One example that we just got first-year pilot results from [stemmed from] the pediatric asthma model that’s now in its fourth year of existence. We took the same model that we used for pediatric asthma and transitioned it to apply to another high-risk population—women at risk for preterm delivery. Those risks are even more pronounced within a population that is socially-economically challenged.

So we built a model to first risk-stratify women—as they progress on their pregnancies—on their chances of having an early delivery, and then tested the engagement of those expecting mothers using a texting approach. Why texting? We learned from the pediatric asthma [program] that it’s the most accessible [engagement method] and used widely—more so than Amazon Echo and Alexa devices.

The first version of this model was built solely on claims and SDOH data, which [posed] challenges because you already have a three-month lag in the data, and the goal is to identify the risks of these women as early as possible. So we were able to still identify over 77 percent of them, either in their first or second trimesters, to predict [preterm delivery] four-times better than the current models being used that are oftentimes more manual in nature.

It’s also important to do things at scale, because if something works we need to be able to expand that out. So during this one-year pilot, we risk-stratified over 26,000 pregnancies in total, and we took a subset of those and engaged them via texting as well as with case managers.

Based on this initial 700-cohort pilot, we saw a 24 percent increase in prenatal visits, and one of the key goals was to be able to get the right women to see their provider through outreach and education that took place earlier in their pregnancies. Through that outreach, as well as via other interventions, we saw a 27 percent decrease in preterm births, which resulted in a 54 percent reduction in baby costs per-member per-month. That’s a cost savings of more than $1 million in just this 700-member cohort. And, this was done with minimal engagement from the clinical teams. We felt like we needed strong proof points before we could get buy-in of the OB-GYNs and the clinical teams at our participating sites.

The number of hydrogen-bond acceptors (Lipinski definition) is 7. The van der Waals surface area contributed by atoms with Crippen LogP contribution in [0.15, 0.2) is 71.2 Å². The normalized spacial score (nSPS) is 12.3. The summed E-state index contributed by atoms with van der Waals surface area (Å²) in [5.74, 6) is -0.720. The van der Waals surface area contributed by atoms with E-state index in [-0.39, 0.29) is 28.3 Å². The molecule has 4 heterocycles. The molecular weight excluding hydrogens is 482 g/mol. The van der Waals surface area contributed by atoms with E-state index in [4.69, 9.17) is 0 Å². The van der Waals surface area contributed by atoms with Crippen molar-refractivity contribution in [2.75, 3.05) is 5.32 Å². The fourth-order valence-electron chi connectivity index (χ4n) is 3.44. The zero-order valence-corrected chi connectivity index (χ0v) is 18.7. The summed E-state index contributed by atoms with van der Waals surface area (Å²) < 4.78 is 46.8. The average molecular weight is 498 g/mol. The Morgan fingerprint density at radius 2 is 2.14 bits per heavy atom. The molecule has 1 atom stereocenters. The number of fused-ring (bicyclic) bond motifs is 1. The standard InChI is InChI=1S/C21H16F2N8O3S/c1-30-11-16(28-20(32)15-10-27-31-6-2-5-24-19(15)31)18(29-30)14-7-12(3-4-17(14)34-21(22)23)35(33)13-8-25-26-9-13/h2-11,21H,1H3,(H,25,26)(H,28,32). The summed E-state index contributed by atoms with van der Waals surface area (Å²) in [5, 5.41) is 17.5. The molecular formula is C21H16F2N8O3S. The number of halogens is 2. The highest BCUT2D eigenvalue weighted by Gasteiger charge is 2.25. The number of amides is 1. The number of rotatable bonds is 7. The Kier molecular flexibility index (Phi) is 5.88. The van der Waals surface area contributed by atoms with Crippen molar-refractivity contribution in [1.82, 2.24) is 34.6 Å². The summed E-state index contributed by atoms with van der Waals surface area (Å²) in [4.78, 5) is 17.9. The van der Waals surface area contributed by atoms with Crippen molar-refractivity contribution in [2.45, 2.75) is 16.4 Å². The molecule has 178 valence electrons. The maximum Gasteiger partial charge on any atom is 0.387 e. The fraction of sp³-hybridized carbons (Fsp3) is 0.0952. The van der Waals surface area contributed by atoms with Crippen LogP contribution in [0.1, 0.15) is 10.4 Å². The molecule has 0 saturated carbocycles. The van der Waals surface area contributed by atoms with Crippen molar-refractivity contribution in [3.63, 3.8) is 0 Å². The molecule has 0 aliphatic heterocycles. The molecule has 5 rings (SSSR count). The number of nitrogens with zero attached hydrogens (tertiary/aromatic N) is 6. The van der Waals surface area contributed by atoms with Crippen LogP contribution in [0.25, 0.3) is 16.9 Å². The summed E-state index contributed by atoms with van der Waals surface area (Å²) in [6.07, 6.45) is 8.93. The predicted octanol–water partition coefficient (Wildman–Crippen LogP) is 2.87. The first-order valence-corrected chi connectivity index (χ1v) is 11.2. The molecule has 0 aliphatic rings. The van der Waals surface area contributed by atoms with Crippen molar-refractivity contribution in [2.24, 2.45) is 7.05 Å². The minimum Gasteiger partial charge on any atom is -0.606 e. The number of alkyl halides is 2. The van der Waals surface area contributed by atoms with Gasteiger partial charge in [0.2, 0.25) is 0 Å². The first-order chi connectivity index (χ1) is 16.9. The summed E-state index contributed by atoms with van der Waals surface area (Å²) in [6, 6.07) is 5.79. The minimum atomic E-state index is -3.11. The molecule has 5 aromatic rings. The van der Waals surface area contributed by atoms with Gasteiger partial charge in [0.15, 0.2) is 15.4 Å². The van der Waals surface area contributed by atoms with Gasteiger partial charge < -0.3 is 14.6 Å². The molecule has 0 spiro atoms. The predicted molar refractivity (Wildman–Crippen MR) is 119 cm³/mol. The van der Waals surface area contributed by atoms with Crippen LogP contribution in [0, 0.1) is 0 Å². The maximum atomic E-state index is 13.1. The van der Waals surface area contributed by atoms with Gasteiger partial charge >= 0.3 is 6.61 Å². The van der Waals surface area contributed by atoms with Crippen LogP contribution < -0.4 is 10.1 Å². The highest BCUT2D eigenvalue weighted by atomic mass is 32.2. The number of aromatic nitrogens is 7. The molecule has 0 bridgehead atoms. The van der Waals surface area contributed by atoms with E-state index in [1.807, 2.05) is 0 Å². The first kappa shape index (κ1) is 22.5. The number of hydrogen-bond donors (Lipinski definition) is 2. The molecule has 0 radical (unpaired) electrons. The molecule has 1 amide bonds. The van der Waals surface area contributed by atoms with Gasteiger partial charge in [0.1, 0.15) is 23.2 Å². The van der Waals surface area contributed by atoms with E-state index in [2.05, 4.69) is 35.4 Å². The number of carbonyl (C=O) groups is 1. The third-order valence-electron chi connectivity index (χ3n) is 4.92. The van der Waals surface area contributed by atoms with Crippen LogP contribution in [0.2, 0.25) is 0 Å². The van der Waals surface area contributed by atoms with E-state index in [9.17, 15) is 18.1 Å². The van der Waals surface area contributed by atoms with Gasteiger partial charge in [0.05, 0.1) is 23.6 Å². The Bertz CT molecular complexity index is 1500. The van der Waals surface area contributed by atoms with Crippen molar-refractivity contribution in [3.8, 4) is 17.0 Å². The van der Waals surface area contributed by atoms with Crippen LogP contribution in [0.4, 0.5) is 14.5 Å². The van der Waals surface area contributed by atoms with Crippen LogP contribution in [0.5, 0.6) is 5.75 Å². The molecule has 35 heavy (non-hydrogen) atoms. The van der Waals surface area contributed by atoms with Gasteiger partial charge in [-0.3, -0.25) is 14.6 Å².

Broadly, healthcare has historically lagged in the innovation and technology departments. What makes you confident that can change as we move forward?

The payment models, which often have been a barrier to fast innovation, are [going to be] rewarding the drive to more population-based health models. This is slowly, but surely changing. There is also the recognition of the social-economic impact and factors that play into health, and that is also changing through mechanics such as CMS’ Accountable Health Communities Model. So, there are changing elements, and these are prime areas where you can apply advanced analytics and machine learning as you are taking the focus to a broader geography and broader group of key stakeholders who you’re trying to engage.

The progress on AI and analytics [generally] has been slow and steady, but I actually think that’s encouraging. I see it being applied more in some core clinical improvement areas, be it sepsis or readmissions models. I have also seen it be applied for supply chain [purposes], an area that can tremendously benefit form machine learning and AI-driven models, as well as some revenue cycle areas. I do believe that we are one of the very few, if not only [organization] that is applying [AI] to the intersection between health and SDOH, primarily because social determinants data have been elusive, and to apply these models you need to have large data sets and do it at scale.

Then there is the movement from predictive analytics to prescriptive-based analytics, which is not providing just a risk score, but also giving the reasons that are driving the risk score so that the clinical teams can take action on that information. We have been focusing on that a lot; pretty much every model we have displays, at the point of care, what the top reasons are for the score that is generated. And we have seen that drive even more adoption of those models.